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Boston High School Kids Learn About 9/11 — For The First Time

This article is more than 8 years old.
Patrick Foley teaches his class at City On A Hill charter school in Roxbury about the 9/11 terrorist attacks. (Adam Ragusea/WBUR)
Patrick Foley teaches his class at City On A Hill charter school in Roxbury about the 9/11 terrorist attacks. (Adam Ragusea/WBUR)

Students at City on a Hill Charter School in Roxbury learned about 9/11 this week. For some, it was their first time.

Their teacher, Patrick Foley, has been dealing with 9/11 in his classroom since the day it happened.

"I was teaching in East Boston at a small private school that overlooked the airport," Foley said. "We turned on the TVs and one of my students said, 'Mr. Foley, my mother flew out of Logan this morning.' She literally watched her mother crash into a building in New York, in my class."

In the years since, Foley has developed a number of ways of integrating the attacks into his curriculum. But this year, he has had to go back to the drawing board.

"It has changed because our students no longer have that mantra of 'Never Forget,' because they don't remember. They're too young now," he said.

When Foley asked his class if they remembered 9/11, just a few kids meekly lifted their arms. It's no surprise, Foley says, considering this year's 10th graders were 5 or 6 years old back then.

"So my class now is going from kind of a therapeutic, 'Where were you?' What do you remember?' to now, 'What happened?'"

Foley says his students are learning history from YouTube, where they're getting more conspiracy theories than basic facts.

"I think I might have heard something, like, George Bush had something to do with it," said Chloi, a student in Foley's class.

Patrick Foley in his classroom (Adam Ragusea/WBUR)
Patrick Foley in his classroom (Adam Ragusea/WBUR)

Another kid in the back said she heard Saddam Hussein had something to do with it — a misconception once held by 70 percent of Americans.

"As a history teacher, I try to first have my students connect to the images, the sound, the smell of what's happening in that time period, and then deal with the facts," Foley said.

So, Foley queued up the made-for-TV-movie about United Flight 93, the plane that crashed in Pennsylvania after passengers staged a revolt.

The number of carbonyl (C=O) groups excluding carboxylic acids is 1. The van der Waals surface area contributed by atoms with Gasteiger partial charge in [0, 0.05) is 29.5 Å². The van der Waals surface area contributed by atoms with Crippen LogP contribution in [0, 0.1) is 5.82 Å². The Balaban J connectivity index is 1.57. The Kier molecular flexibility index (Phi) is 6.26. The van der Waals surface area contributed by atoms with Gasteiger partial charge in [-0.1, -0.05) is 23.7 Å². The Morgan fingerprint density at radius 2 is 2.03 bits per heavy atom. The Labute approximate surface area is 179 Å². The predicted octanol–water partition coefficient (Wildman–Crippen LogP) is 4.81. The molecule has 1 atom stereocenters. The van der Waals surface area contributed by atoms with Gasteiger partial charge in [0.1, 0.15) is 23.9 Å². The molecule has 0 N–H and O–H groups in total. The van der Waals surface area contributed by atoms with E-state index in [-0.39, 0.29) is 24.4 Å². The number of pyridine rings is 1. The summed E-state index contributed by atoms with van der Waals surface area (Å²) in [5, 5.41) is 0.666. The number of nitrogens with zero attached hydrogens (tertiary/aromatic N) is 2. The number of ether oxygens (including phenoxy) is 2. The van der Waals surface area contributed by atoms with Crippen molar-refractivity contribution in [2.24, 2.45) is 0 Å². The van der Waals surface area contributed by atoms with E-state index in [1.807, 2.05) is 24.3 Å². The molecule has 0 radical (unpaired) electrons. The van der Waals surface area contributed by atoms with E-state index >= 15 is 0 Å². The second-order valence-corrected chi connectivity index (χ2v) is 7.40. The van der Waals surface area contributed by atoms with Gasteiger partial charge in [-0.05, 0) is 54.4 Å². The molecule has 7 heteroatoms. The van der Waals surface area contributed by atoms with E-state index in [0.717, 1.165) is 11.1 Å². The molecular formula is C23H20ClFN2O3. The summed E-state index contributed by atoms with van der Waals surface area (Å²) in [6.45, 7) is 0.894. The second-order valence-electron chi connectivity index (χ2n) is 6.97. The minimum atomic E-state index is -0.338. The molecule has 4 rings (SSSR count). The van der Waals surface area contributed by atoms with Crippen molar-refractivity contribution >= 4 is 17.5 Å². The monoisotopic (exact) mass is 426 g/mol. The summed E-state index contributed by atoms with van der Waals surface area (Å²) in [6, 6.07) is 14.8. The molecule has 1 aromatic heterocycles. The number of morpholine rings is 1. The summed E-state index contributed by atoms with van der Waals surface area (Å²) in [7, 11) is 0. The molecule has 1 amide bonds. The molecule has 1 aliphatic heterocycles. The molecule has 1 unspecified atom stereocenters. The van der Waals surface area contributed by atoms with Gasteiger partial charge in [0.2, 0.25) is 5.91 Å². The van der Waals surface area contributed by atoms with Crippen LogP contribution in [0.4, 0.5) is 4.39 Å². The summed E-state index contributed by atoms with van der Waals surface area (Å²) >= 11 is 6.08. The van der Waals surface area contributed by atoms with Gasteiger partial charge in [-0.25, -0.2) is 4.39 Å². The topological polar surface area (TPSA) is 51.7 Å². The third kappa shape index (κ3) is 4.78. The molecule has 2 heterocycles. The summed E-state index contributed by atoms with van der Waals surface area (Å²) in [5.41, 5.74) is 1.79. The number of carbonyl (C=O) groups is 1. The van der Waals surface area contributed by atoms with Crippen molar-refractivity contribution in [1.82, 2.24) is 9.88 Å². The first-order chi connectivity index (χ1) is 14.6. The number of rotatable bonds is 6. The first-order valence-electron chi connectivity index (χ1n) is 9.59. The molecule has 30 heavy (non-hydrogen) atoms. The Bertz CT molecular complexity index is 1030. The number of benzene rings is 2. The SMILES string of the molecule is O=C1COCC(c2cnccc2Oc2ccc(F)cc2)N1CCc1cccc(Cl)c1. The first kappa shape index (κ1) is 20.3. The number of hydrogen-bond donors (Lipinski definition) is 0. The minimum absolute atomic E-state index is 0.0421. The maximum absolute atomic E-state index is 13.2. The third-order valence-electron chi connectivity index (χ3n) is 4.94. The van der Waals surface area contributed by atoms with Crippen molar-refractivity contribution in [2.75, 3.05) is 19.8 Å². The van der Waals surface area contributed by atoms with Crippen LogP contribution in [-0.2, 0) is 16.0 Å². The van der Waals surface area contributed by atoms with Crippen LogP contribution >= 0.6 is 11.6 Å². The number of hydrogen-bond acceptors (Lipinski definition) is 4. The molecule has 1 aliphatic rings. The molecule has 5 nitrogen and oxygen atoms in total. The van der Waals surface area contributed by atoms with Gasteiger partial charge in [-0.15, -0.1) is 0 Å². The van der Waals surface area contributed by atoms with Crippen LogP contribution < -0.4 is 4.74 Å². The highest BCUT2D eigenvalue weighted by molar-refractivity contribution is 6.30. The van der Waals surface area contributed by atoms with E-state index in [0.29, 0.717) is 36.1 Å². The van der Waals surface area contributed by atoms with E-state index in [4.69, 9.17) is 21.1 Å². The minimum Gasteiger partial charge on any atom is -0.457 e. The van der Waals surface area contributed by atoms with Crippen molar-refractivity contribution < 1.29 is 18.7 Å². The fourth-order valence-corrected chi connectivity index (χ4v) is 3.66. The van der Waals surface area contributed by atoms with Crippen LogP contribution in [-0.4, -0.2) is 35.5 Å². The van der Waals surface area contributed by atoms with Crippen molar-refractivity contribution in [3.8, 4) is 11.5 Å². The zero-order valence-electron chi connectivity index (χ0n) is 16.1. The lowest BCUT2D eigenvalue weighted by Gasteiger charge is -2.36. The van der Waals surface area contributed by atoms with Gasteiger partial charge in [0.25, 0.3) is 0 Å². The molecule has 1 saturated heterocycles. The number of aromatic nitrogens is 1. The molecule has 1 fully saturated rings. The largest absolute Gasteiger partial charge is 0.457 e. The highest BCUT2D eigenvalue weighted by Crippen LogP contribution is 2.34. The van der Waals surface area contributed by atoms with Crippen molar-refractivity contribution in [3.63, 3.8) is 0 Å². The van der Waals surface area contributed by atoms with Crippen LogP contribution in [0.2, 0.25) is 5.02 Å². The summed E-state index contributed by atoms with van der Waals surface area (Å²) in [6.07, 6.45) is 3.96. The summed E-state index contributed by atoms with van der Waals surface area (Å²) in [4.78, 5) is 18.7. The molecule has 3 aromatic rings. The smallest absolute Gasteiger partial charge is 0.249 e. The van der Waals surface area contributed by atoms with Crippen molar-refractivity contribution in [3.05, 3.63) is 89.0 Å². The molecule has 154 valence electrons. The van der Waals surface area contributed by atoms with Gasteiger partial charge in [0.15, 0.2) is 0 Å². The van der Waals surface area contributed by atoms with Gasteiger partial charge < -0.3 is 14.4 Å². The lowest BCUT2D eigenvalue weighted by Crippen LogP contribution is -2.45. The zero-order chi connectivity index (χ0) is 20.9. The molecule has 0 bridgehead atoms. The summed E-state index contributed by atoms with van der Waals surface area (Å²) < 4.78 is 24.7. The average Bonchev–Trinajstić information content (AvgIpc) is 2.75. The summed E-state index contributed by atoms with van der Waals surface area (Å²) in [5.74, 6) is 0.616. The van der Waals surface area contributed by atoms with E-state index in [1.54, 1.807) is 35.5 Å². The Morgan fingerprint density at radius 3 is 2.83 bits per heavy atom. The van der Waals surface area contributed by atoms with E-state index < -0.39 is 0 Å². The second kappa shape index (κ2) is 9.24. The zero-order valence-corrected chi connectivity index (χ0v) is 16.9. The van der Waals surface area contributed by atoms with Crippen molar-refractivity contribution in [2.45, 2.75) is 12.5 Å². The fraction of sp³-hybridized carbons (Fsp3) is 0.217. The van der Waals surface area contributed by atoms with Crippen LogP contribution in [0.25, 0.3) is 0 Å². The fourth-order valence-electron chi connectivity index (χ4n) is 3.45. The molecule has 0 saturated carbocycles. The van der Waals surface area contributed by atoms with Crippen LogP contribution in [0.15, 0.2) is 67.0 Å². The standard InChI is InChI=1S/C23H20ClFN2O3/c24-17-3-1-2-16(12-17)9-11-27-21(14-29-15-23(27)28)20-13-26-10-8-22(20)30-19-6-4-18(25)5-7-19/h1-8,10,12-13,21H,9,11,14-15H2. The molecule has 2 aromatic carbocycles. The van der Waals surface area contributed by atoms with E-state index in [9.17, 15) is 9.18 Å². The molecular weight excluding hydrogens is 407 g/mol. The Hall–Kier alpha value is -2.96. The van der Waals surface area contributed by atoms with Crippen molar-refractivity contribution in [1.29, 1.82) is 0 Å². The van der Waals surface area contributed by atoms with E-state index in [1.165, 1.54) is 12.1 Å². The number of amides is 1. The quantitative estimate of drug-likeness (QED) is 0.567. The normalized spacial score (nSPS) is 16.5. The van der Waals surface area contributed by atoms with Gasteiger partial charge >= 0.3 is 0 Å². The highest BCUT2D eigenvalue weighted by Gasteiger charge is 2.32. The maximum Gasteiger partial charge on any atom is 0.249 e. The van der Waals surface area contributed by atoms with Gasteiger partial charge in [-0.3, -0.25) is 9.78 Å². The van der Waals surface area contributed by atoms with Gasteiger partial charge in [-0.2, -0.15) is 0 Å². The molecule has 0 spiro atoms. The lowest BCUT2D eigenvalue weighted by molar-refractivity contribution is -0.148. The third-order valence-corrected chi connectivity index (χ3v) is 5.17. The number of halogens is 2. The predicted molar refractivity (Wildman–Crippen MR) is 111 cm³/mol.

After the lights came up, Foley guided his students through a series of questions designed to put them in the shoes of the people who lived and died that day.

He asked the class if they would have joined in rushing the cockpit.

"I said 'No,' because like, the people that took over the plane, was like al-Qaida and something, right?" said a student named Asante. "What if they had weapons or guns or whatever?"

The class debated what they would have done.

"I think I would because we're most likely dying anyway," Chloi said. "Personally, I'd rather get shot dead because it's just immediate, rather than be suffering hitting a building."

Foley and the class dove pretty far into the emotions of people on the United 93.

"Here's the hard one folks," Foley told the class. "If you were on that plane, who would, who would you call?"

"Our students no longer have that mantra of ‘Never Forget,’ because they don’t remember. They’re too young now."

Patrick Foley, teacher

Students paused to think.

"For me, I wouldn't call anyone, because if I called my parents and I don't call the other people — like say if I was married, my husband — I wouldn't want to pick people over people, like the people I love."

Not all teachers incorporate 9/11 into their curricula. Some might say that the material is too delicate for a classroom. But Alexis, one of Foley's students, says 9/11 is part of history, even if it's recent history.

"They should watch it because it's a part of American history, and the same way we can learn about slavery and other powerful things that happened in history, you should be able to learn about this, too," Alexis said.

Now that he's gotten his students emotionally invested in the story of 9/11, Foley hopes they'll be more interested to hear about the facts in subsequent lessons. But when it comes to teaching about terrorism, even the facts are fraught.

"When Osama bin Laden released his tapes, his motivation, as he claims, was three reasons: American troops in Saudi Arabia, American involvement in Israel, and sanctions in Iraq," Foley said. "A lot of our students aren't going to know what any of those three mean and that's my job as a history teacher."

This segment aired on September 9, 2011. The audio for this segment is not available.

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